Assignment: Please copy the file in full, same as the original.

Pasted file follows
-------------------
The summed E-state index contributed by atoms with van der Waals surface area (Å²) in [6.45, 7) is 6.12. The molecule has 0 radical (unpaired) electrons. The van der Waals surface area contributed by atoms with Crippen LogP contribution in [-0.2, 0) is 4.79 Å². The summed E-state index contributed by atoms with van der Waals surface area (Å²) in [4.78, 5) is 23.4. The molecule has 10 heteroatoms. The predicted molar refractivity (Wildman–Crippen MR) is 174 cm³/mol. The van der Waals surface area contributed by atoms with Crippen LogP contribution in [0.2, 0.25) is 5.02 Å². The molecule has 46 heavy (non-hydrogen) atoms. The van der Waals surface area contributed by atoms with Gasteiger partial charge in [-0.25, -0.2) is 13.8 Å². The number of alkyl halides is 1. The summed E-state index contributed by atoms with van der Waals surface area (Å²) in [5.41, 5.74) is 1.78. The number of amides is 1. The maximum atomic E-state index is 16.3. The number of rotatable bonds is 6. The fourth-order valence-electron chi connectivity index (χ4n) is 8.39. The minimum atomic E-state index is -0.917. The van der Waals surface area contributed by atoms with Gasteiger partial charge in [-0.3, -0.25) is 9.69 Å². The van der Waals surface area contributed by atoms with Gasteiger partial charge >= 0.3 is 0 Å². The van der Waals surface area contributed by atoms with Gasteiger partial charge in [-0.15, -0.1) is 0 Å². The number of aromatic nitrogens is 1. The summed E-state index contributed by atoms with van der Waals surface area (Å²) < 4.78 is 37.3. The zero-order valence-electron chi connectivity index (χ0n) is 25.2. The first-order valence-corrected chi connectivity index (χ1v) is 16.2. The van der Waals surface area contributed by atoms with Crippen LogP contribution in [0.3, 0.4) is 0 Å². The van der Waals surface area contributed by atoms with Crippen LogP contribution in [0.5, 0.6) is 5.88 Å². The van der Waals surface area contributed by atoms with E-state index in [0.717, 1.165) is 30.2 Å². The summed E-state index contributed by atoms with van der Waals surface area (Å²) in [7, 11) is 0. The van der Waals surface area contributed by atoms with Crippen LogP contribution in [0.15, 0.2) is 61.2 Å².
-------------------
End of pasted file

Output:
The summed E-state index contributed by atoms with van der Waals surface area (Å²) in [6.45, 7) is 6.12. The molecule has 0 radical (unpaired) electrons. The van der Waals surface area contributed by atoms with Crippen LogP contribution in [-0.2, 0) is 4.79 Å². The summed E-state index contributed by atoms with van der Waals surface area (Å²) in [4.78, 5) is 23.4. The molecule has 10 heteroatoms. The predicted molar refractivity (Wildman–Crippen MR) is 174 cm³/mol. The van der Waals surface area contributed by atoms with Crippen LogP contribution in [0.2, 0.25) is 5.02 Å². The molecule has 46 heavy (non-hydrogen) atoms. The van der Waals surface area contributed by atoms with Gasteiger partial charge in [-0.25, -0.2) is 13.8 Å². The number of alkyl halides is 1. The summed E-state index contributed by atoms with van der Waals surface area (Å²) in [5.41, 5.74) is 1.78. The number of amides is 1. The maximum atomic E-state index is 16.3. The number of rotatable bonds is 6. The fourth-order valence-electron chi connectivity index (χ4n) is 8.39. The minimum atomic E-state index is -0.917. The van der Waals surface area contributed by atoms with Gasteiger partial charge in [-0.3, -0.25) is 9.69 Å². The van der Waals surface area contributed by atoms with Gasteiger partial charge >= 0.3 is 0 Å². The van der Waals surface area contributed by atoms with Gasteiger partial charge in [-0.15, -0.1) is 0 Å². The number of aromatic nitrogens is 1. The summed E-state index contributed by atoms with van der Waals surface area (Å²) < 4.78 is 37.3. The zero-order valence-electron chi connectivity index (χ0n) is 25.2. The first-order valence-corrected chi connectivity index (χ1v) is 16.2. The van der Waals surface area contributed by atoms with Crippen LogP contribution in [0.3, 0.4) is 0 Å². The van der Waals surface area contributed by atoms with Crippen LogP contribution in [0.5, 0.6) is 5.88 Å². The van der Waals surface area contributed by atoms with E-state index in [0.717, 1.165) is 30.2 Å². The summed E-state index contributed by atoms with van der Waals surface area (Å²) in [7, 11) is 0. The van der Waals surface area contributed by atoms with Crippen LogP contribution in [0.15, 0.2) is 61.2 Å².